The universe is a dangerous place.
Before the star Cassiopeia A exploded in a supernova, something had already come by and stripped it bare.
The clouds of gas expelled by the supernova, Live Science reports, are missing hydrogen, which usually forms the outer layer of a star while heavier elements stay toward the core. Now, scientists think they know why: Cas A may have been too close to the earlier supernova of its neighbor, an explosion that would have been strong enough to blow the hydrogen layer away.
An international team of astronomers modeled how when one star in a binary system blows up, it can essentially "sandblast" the other one, as Live Science put it. Their research, published in the journal Monthly Notices of the Royal Astronomical Society, matches the existing data on what happened to Cas A and similar binary supernovae.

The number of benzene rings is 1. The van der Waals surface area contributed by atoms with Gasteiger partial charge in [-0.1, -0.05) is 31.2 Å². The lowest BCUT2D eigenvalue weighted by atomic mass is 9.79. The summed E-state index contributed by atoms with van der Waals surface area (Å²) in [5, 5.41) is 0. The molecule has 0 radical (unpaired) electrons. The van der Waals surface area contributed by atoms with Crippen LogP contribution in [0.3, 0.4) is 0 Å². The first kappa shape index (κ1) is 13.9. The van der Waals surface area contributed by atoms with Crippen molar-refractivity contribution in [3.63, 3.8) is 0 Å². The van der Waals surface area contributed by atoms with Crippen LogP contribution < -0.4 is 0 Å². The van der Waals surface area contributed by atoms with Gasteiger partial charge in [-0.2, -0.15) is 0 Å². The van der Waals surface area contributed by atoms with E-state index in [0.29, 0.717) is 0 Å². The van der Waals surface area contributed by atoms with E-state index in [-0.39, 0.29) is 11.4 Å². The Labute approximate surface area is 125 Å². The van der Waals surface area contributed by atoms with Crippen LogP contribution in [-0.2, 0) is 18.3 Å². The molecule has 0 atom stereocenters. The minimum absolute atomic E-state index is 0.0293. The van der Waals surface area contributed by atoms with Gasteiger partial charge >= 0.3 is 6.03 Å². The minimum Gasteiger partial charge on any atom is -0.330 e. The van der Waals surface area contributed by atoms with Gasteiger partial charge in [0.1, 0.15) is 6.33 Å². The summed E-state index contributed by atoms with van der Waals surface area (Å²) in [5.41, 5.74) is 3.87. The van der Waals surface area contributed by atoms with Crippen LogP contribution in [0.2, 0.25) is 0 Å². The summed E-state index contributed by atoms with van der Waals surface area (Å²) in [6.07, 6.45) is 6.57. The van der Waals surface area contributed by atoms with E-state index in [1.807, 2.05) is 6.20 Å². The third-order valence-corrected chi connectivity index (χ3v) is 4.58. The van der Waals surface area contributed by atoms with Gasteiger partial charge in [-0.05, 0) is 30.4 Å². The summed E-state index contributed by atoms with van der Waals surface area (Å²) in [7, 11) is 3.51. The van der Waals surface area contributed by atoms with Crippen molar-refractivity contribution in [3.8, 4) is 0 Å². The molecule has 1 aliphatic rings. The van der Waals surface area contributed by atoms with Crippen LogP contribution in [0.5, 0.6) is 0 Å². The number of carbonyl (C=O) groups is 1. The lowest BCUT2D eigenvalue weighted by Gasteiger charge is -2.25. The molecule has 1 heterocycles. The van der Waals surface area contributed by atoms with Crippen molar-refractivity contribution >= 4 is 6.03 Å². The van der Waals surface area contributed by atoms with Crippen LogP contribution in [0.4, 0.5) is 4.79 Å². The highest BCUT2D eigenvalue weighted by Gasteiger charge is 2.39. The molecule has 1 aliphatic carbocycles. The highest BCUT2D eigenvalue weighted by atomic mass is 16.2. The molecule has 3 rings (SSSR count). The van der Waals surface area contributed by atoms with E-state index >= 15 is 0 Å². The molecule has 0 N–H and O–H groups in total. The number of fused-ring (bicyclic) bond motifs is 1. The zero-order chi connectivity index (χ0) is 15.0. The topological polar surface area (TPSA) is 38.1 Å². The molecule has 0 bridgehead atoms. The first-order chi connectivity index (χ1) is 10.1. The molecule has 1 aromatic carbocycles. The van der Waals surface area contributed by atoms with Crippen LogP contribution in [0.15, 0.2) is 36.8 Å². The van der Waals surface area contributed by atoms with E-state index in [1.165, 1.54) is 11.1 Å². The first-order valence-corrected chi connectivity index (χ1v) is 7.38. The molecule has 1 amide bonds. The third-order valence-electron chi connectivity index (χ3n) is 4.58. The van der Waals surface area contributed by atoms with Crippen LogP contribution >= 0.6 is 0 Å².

"This is enough for the second supernova of the binary system to become a stripped-envelope supernova," lead author Ryosuke Hirai, a researcher at The Australian Research Council Centre of Excellence for Gravitational Wave Discovery, said in a press release, "confirming that our proposed scenario is plausible."
The first supernova taking away Cas A's outer layer of hydrogen also likely sent it into a wildly unstable state, Live Science reports, potentially speeding up its own death.
The new research is only a model. But just as those models predicted, the researchers found a cloud of hydrogen 50 lightyears away: a shattered remnant from the first explosion.
Editor's note 10/7/2020: An earlier version of this story misstated Cas A's distance from Earth. It has been updated.
READ MORE: Something huge ripped the skin off this star before it died [Live Science]
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